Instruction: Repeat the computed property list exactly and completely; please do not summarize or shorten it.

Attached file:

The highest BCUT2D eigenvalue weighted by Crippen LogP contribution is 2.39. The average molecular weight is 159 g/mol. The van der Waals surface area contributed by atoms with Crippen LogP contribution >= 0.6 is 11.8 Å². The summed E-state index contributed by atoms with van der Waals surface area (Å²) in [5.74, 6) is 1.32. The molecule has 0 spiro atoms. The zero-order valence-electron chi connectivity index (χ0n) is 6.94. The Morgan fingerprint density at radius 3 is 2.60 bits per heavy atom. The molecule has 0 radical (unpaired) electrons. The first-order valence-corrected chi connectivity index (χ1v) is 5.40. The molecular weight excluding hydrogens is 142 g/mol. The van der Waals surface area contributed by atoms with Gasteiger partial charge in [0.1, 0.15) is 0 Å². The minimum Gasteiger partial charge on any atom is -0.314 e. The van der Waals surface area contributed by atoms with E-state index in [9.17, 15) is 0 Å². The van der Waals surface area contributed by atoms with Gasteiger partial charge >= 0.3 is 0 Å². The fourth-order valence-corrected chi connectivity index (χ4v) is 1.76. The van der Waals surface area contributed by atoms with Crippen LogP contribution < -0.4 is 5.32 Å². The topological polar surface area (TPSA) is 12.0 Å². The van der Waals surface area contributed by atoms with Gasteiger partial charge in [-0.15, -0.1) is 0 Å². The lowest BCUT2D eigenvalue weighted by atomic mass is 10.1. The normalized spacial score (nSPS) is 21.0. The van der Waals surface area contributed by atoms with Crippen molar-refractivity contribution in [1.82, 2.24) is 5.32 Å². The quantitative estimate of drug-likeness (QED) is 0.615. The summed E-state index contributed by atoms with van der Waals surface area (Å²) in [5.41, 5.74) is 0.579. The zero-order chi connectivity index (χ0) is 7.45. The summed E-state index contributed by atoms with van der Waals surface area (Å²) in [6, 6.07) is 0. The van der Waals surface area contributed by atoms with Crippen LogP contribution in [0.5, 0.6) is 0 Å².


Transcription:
The highest BCUT2D eigenvalue weighted by Crippen LogP contribution is 2.39. The average molecular weight is 159 g/mol. The van der Waals surface area contributed by atoms with Crippen LogP contribution >= 0.6 is 11.8 Å². The summed E-state index contributed by atoms with van der Waals surface area (Å²) in [5.74, 6) is 1.32. The molecule has 0 spiro atoms. The zero-order valence-electron chi connectivity index (χ0n) is 6.94. The Morgan fingerprint density at radius 3 is 2.60 bits per heavy atom. The molecule has 0 radical (unpaired) electrons. The first-order valence-corrected chi connectivity index (χ1v) is 5.40. The molecular weight excluding hydrogens is 142 g/mol. The van der Waals surface area contributed by atoms with Gasteiger partial charge in [0.1, 0.15) is 0 Å². The minimum Gasteiger partial charge on any atom is -0.314 e. The van der Waals surface area contributed by atoms with E-state index in [9.17, 15) is 0 Å². The van der Waals surface area contributed by atoms with Gasteiger partial charge >= 0.3 is 0 Å². The fourth-order valence-corrected chi connectivity index (χ4v) is 1.76. The van der Waals surface area contributed by atoms with Crippen LogP contribution < -0.4 is 5.32 Å². The topological polar surface area (TPSA) is 12.0 Å². The van der Waals surface area contributed by atoms with Gasteiger partial charge in [-0.15, -0.1) is 0 Å². The lowest BCUT2D eigenvalue weighted by atomic mass is 10.1. The normalized spacial score (nSPS) is 21.0. The van der Waals surface area contributed by atoms with Crippen molar-refractivity contribution in [1.82, 2.24) is 5.32 Å². The quantitative estimate of drug-likeness (QED) is 0.615. The summed E-state index contributed by atoms with van der Waals surface area (Å²) in [5.41, 5.74) is 0.579. The zero-order chi connectivity index (χ0) is 7.45. The summed E-state index contributed by atoms with van der Waals surface area (Å²) in [6, 6.07) is 0. The van der Waals surface area contributed by atoms with Crippen LogP contribution in [0.5, 0.6) is 0 Å².